May/June are the epicentre of what I call “conference season.” For me that means looking longingly at my garden as I leave on weekends that should be dedicated to barbecues and street hockey with the kid. However, it also means lots of intensive time for rapid-fire thinking. As a research-embedded health librarian, I often go to non-LIS-type conferences that are aimed at health researchers. While I really like my librarian colleagues, this spring I’ve been thinking about the juxtoposition of how we present research in LIS fora versus health fora.
To my fellow Health Librarianship Researchers: We need to toughen up.
(Frankly, this should probably be addressed to all librarianship researchers, not just those in health, but health is my current niche and where my illustrative examples come from today)
1) Stand up for your methods!
When I am listening to a health librarian give a research presentation, it is all too common for me to end up cringing at what is either weak research methodology or weak defense of methods (or both).We need to deal with this.
I’ll give a specific example from a recent conference, because the speaker in this example is a very well-respected tenured LIS faculty member in an ALA-accredited institution, who has a long and established track record of important research and advocacy for libraries, and thus I think fair game for public critique of research presentations. Dr. Marshall gave a keynote talk at CHLA/ABSC on a study that will be very important to health libraries and librarians – especially in clinical settings such as hospitals. Yes, this is the much-needed and highly anticipated update to the Rochester Study! Very exciting stuff.
Now, obviously this talk was a conference presentation, and in that kind of setting there’s never enough time to fully describe methods. That’s part of why we have time for questions afterward – so audience members can ask about areas of particular interest that were not explained in the talk.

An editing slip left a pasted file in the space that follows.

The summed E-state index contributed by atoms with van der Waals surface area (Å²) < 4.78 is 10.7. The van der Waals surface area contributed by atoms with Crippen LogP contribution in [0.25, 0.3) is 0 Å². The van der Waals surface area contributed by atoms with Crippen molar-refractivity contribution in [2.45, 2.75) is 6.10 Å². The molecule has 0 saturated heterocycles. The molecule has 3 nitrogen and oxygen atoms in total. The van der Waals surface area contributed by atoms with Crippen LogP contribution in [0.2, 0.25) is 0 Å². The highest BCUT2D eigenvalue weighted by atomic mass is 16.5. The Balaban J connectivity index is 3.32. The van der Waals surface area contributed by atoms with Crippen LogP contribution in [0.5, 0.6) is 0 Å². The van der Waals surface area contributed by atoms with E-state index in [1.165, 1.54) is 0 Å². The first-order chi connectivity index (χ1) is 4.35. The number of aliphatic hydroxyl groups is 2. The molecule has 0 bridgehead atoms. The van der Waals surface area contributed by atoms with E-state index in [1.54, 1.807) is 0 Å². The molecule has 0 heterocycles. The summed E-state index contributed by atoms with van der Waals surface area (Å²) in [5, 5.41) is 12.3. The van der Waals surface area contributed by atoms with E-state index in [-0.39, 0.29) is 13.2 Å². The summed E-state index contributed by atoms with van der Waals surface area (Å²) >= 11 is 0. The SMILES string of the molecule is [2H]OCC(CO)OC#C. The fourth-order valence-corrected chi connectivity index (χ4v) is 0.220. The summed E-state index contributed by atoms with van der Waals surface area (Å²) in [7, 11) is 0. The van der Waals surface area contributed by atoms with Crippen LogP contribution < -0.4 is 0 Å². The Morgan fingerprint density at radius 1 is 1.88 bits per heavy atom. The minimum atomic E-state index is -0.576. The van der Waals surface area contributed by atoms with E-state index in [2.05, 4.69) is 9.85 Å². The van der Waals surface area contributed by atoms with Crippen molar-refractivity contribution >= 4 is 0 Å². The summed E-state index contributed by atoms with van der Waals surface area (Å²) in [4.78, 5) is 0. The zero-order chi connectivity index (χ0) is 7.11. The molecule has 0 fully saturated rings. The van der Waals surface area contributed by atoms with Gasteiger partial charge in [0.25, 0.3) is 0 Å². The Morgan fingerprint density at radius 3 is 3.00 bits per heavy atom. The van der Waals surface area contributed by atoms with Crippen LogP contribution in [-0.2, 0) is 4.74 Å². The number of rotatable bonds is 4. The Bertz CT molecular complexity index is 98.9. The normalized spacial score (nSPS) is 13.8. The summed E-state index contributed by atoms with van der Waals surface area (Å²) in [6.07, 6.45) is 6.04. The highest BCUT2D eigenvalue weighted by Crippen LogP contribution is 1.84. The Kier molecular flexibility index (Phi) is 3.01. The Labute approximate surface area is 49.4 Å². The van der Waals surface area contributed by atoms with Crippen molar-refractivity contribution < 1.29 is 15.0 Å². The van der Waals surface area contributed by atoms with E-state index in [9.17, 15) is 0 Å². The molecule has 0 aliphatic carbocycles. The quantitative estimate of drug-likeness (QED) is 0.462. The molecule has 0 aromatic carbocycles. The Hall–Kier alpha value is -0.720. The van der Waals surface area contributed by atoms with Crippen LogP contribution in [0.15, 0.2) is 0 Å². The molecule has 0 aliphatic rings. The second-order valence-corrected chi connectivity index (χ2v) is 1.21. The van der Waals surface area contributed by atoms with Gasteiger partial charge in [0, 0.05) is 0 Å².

In the question period after the talk, when people asked about methods, however, I found that even this prominent LIS faculty member was a bit wishy-washy. For example, rather than defending the reliability of her research, or explaining why reliability was perhaps not the appropriate question to ask about the qualitative portion of her investigation, the speaker demurred, basically saying that well, nothing’s perfect and we all do our best.
WHAT? I mean, yes nothing’s perfect and I’m sure we all do try to do our best, but that is how you respond to someone questioning your methods? When I mentally place this faculty member at my workplace, presenting to the faculty in my home department, she gets torn apart. Sitting there in the audience, I had a vision of the dreaded librarian “niceness” working to discredit our field in the face of other disciplines.
To give this speaker the benefit of the doubt, she might present and defend completely differently in front of another audience – say, an audience of economists. Also, she could have been having an off-day, or any number of things. BUT, this isn’t the only example I’ve seen of this type of thing, and she’s not doing librarians any favours by being soft in front of members of our own discipline. As a leader in our field, she should be modelling rigourous research and the ability to explain and defend it for us.